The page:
However, material must not just be attractive to the client – ideally it should also be aesthetically appealing to the carpenter/supplier. As well as cost efficiency and availability, a key factor that contributes to the appeal of a material in the eyes of furniture manufacturers and interior fitters is easy workability. And this is where many conventional timber products fall down – the high level of wastage and the production process mean that hardwood is often just too expensive for many consumers, and many are not attracted to the typical “plywood look” with a veneer surface. And particleboard and HDF/MDF also needs to be finished with veneers, laminates or edgebanding – which of course compromises its “natural look”.
But the industry is armed and ready to respond to the shift in customer demand and has a new and innovative material up its sleeve and – thanks to high-tech production procedures – it is able to continually replenish its stock of timber. And its trump card is laminated veneer lumber (LVL): logs are peeled to create veneers, a production process with little to no waste or hazardous by-products. The veneers are then quality sorted, dried and pressed and glued into sheet or beam-shaped billets. This production process is not only energy, cost and resource efficient, it brings a completely new look to the decorative market. The surfaces are no longer characterised by the wood grain, rather the fine lines offer a stripped down and more subtle aesthetic. The minimalism of LVL renders it universal and durable – a classic, understated look that is timeless. LVL allows designers to express themselves more freely through designs that employ a wide variety of other timbers, materials, shapes and colours.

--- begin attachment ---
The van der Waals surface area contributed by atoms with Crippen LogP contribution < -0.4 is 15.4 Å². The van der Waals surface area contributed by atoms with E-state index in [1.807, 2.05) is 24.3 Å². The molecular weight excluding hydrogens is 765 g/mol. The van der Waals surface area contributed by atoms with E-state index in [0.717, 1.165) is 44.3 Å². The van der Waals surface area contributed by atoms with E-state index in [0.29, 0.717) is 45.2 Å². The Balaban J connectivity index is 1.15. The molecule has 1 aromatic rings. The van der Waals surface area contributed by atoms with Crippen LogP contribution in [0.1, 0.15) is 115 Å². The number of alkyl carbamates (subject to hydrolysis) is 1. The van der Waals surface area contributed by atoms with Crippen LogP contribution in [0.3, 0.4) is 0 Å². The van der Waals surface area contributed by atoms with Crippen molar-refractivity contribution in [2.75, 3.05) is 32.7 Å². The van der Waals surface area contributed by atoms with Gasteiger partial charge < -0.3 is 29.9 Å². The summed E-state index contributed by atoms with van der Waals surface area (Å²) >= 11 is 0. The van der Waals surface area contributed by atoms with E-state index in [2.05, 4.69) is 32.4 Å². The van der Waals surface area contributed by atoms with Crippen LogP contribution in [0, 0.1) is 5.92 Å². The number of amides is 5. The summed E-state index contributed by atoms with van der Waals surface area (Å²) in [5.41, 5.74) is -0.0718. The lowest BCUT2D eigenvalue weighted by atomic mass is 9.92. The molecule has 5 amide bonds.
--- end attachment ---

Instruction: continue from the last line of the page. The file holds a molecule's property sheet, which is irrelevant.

And as a result of this manufacturing process, certain wood species like beechwood are currently experiencing a Renaissance in the furniture and construction industry. Beechwood is the most common type of timber found in Europe and, until now, was primarily used for heat production – with the accompanying negative impact on the environment. But this robust hardwood offers huge potential in the furniture and fittings industry.
Application examples for beech laminated veneer lumber
For more information on beechwood and laminated veneer lumber, please visit www.baubuche.com